At London's Putney Vale Cemetary two of Britain's finest motor racing drivers from either side of the Second World War are buried. Their names are Richard Seaman and James Hunt, but you may only have heard of one of them.
It is 75 years since Seaman died after crashing out of the lead of the 1939 Belgian Grand Prix behind the wheel of a Mercedes - the pride of Nazi Germany - two months before his homeland and Germany went to war. He was just 26 years old. At his funeral on June 30 in London, a city that was soon to be ravaged by The Blitz, Nazi dignitaries in attendance left a huge wreath at his grave personally signed by Adolf Hitler.
Were it not for Seaman's Faustian pact on the eve of seven years of war with Germany, we might remember him better as the nation's greatest pre-war driver, having ended a 15-year drought for the British when he won a European Championship grand prix in 1938. That it happened to be while driving a silver car adorned with a swastika in front of 300,000 fans at the Nurburgring explains why his name has not lived on as it may have otherwise. On the top step of the podium Seaman gave the Nazi salute, an action he is remembered for more than any other. Arguably the biggest tragedy of his sad story is that it was ambition and not political ideology which led him to Mercedes.
Born to a wealthy family in 1913, Seaman had originally been groomed for diplomatic service or Parliament but soon defied his parents, leaving Cambridge University early to embark on a motor racing career. His father was unimpressed and threatened to disinherit him but died of a heart attack while travelling to London for a final confrontation with his son in the early 1930s.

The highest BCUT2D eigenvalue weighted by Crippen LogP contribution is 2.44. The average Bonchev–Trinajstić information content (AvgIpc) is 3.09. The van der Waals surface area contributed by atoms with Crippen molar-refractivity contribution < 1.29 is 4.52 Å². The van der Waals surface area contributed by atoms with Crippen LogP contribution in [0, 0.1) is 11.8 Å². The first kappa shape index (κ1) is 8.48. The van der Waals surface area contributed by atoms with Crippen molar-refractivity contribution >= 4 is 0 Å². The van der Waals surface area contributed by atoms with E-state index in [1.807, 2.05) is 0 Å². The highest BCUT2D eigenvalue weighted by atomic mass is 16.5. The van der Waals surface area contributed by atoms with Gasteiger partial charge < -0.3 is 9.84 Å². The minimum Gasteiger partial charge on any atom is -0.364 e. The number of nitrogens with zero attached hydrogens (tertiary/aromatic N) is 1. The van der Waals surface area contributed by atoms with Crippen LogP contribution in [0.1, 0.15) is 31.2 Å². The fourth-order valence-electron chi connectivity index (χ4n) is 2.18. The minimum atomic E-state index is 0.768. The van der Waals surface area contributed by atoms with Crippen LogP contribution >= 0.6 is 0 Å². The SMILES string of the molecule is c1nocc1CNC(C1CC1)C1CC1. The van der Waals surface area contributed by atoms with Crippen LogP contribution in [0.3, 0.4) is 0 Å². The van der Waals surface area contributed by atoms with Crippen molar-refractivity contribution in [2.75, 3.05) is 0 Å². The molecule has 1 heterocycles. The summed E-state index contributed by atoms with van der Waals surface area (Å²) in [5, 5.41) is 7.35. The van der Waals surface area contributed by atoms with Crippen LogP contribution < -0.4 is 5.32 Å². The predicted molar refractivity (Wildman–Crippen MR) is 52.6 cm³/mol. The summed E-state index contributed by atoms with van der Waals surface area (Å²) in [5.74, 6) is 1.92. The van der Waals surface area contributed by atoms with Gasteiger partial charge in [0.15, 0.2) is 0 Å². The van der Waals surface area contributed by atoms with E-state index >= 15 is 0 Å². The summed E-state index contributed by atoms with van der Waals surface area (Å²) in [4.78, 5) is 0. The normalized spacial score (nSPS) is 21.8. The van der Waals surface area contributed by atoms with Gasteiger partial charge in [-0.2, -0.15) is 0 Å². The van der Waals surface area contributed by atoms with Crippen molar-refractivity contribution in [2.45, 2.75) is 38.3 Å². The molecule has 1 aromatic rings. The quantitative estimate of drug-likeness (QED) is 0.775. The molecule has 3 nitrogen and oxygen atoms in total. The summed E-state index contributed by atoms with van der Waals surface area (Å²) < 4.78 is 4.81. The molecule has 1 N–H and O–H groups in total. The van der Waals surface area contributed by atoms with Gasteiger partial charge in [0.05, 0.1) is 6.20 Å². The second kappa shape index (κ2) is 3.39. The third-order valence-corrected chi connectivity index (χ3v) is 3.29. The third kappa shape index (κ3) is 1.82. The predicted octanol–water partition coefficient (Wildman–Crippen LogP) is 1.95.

Attitudes towards racing in Germany and Britain at the time could not have been more different. In Britain it was seen as little more than a hobby for the rich, but the motor car had become a core part of Hitler's vision for the Third Reich. The seemingly invincible Mercedes and Auto Union racing cars of the late 1930s were a way to demonstrate Germany's engineering supremacy to the world.
An Englishman signing for a German team might have been frowned upon at home, but to Hitler and Josef Goebbels it was seen as a propaganda opportunity. While recovering from a crash at the 1937 German Grand Prix, Seaman showed the Duke of Windsor and his Duchess Wallis Simpson, notorious Nazi sympathisers, around the Mercedes-Benz headquarters just months after the abdication crisis had nearly torn Britain apart.
Even Seaman's personal life seems intertwined with the narrative of pre-war Europe, meeting Erica Popp, the daughter of the director of BMW, at a function in the restaurant next to the Burgerbraukeller from which Hitler had launched his failed Munich putsch in 1923. Popp's father - a close friend of the Fuhrer - would consent to their marriage on September 15, 1938, the day before British prime minister Neville Chamberlain first travelled to meet Hitler in Munich, eventually returning home two weeks later with a signed piece of paper supposedly guaranteeing peace for his time.